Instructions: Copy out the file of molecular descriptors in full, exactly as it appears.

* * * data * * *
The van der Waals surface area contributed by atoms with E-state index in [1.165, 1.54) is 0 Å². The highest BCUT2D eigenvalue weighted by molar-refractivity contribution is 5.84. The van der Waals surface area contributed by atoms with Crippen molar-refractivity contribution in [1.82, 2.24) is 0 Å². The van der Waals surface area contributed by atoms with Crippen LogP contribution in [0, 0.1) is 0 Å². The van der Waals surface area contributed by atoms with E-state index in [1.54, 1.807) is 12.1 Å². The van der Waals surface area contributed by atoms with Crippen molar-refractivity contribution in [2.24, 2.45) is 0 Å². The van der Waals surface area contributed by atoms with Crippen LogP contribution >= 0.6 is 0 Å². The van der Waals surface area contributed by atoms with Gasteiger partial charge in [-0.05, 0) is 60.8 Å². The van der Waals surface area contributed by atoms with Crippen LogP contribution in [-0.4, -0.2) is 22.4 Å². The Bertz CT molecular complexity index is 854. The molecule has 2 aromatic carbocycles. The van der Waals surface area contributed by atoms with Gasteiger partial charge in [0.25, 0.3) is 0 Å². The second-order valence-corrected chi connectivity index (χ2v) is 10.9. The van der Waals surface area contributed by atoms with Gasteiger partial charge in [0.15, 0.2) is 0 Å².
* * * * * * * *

The van der Waals surface area contributed by atoms with E-state index in [1.165, 1.54) is 0 Å². The highest BCUT2D eigenvalue weighted by molar-refractivity contribution is 5.84. The van der Waals surface area contributed by atoms with Crippen molar-refractivity contribution in [1.82, 2.24) is 0 Å². The van der Waals surface area contributed by atoms with Crippen LogP contribution in [0, 0.1) is 0 Å². The van der Waals surface area contributed by atoms with E-state index in [1.54, 1.807) is 12.1 Å². The van der Waals surface area contributed by atoms with Crippen molar-refractivity contribution in [2.24, 2.45) is 0 Å². The van der Waals surface area contributed by atoms with Crippen LogP contribution >= 0.6 is 0 Å². The van der Waals surface area contributed by atoms with Gasteiger partial charge in [-0.05, 0) is 60.8 Å². The van der Waals surface area contributed by atoms with Crippen LogP contribution in [-0.4, -0.2) is 22.4 Å². The Bertz CT molecular complexity index is 854. The molecule has 2 aromatic carbocycles. The van der Waals surface area contributed by atoms with Gasteiger partial charge in [0.25, 0.3) is 0 Å². The second-order valence-corrected chi connectivity index (χ2v) is 10.9. The van der Waals surface area contributed by atoms with Gasteiger partial charge in [0.15, 0.2) is 0 Å².